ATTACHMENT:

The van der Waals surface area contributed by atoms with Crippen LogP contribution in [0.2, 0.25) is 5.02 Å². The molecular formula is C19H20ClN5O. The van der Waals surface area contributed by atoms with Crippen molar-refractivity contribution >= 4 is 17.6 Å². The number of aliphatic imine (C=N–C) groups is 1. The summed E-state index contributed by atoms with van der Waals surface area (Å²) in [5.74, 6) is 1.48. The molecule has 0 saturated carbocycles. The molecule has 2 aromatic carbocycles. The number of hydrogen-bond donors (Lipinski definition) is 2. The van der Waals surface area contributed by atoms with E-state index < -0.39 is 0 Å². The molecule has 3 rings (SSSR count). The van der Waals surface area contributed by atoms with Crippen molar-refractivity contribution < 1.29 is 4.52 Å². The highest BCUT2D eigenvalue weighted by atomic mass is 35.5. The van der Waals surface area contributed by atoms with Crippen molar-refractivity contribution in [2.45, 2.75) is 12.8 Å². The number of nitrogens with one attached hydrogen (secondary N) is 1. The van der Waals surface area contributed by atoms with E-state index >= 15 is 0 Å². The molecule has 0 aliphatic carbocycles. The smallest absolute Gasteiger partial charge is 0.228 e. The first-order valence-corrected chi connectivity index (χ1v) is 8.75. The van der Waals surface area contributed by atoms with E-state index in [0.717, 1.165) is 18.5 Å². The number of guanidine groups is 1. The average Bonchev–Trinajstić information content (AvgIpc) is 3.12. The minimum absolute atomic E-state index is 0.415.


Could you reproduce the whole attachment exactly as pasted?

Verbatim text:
The van der Waals surface area contributed by atoms with Crippen LogP contribution in [0.2, 0.25) is 5.02 Å². The molecular formula is C19H20ClN5O. The van der Waals surface area contributed by atoms with Crippen molar-refractivity contribution >= 4 is 17.6 Å². The number of aliphatic imine (C=N–C) groups is 1. The summed E-state index contributed by atoms with van der Waals surface area (Å²) in [5.74, 6) is 1.48. The molecule has 0 saturated carbocycles. The molecule has 2 aromatic carbocycles. The number of hydrogen-bond donors (Lipinski definition) is 2. The van der Waals surface area contributed by atoms with E-state index < -0.39 is 0 Å². The molecule has 3 rings (SSSR count). The van der Waals surface area contributed by atoms with Crippen molar-refractivity contribution < 1.29 is 4.52 Å². The highest BCUT2D eigenvalue weighted by atomic mass is 35.5. The van der Waals surface area contributed by atoms with Crippen molar-refractivity contribution in [2.45, 2.75) is 12.8 Å². The number of nitrogens with one attached hydrogen (secondary N) is 1. The van der Waals surface area contributed by atoms with E-state index >= 15 is 0 Å². The molecule has 0 aliphatic carbocycles. The smallest absolute Gasteiger partial charge is 0.228 e. The first-order valence-corrected chi connectivity index (χ1v) is 8.75. The van der Waals surface area contributed by atoms with E-state index in [0.717, 1.165) is 18.5 Å². The number of guanidine groups is 1. The average Bonchev–Trinajstić information content (AvgIpc) is 3.12. The minimum absolute atomic E-state index is 0.415.